Sure, you can plan for the things you’re going to do on your vacation while you are travelling en route – but what about making use of that time for other things that you don’t usually do when you’re at home? You don’t need to have your gadgets with you to do it, and you can really connect with yourself if you take the time to manage your life while heading towards your vacation destination.

    Here are some great tips to help you with your time management while you travel, some of which are more conventional than others. Nonetheless, you can find out what works best for you and apply them accordingly depending on when and how you are travelling.

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    1. Take Your Time Getting There

    As I write this, I’m on a flight to San Francisco. Flying is the fastest way to get from place to place, and for many people it’s really the only way to travel.

    But I’ve often taken the train or ferry on trips so that I have extra time without distraction to get more done. I’m not worrying about navigation or lack of space to do what I want to do. Instead I’m able to focus on getting stuff done during the time I’ve got without feeling rushed. For example, when I took the train from Vancouver to Portland, it was an eight hour trip and I managed to get a ton of writing done and closed a lot of open loops. It also was less expensive than flying, which was a bonus.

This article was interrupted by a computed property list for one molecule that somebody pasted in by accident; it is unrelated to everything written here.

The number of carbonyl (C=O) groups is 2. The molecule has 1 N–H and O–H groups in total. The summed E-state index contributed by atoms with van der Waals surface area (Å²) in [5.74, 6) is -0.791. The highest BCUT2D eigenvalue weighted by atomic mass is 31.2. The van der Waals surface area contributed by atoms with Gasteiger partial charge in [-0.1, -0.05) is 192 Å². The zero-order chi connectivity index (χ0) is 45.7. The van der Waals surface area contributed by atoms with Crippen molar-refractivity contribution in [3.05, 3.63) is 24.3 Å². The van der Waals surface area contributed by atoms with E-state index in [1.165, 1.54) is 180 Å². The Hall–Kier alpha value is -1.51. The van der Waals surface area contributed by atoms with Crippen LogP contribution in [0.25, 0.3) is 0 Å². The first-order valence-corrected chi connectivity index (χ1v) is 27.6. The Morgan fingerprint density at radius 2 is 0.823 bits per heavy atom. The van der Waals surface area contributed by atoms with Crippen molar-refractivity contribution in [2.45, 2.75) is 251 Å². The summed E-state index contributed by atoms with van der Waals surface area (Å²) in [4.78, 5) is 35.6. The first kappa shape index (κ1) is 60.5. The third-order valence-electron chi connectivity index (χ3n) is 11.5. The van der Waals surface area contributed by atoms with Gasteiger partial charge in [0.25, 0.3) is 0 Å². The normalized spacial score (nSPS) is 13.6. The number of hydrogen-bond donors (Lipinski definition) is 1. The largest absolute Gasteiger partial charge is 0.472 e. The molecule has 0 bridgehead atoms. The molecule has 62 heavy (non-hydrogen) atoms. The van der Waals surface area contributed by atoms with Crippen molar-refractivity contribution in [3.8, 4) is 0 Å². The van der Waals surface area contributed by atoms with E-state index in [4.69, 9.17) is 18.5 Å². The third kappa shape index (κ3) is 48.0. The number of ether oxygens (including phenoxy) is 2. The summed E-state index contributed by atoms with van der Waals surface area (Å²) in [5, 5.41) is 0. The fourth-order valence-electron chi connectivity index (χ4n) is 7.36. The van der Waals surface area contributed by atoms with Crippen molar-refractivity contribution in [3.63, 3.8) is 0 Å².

Sometimes taking the long way to get somewhere on vacation can be the best thing for you to get somewhere with your life.

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    2. Go Gadget-Free

    This is going to be a tough one for a lot of you. But why do you need to bring your gadgets with you when you go on vacation? It isn’t be a bad idea to leave all but one of them behind, and only pull out that one when you absolutely need to do so. In some countries, you’d be wise to be discreet with them anyway since flaunting them in front of those that are less fortunate than you isn’t a good practice. While it may not seem like flaunting to you, in different cultures it can definitely come across that way.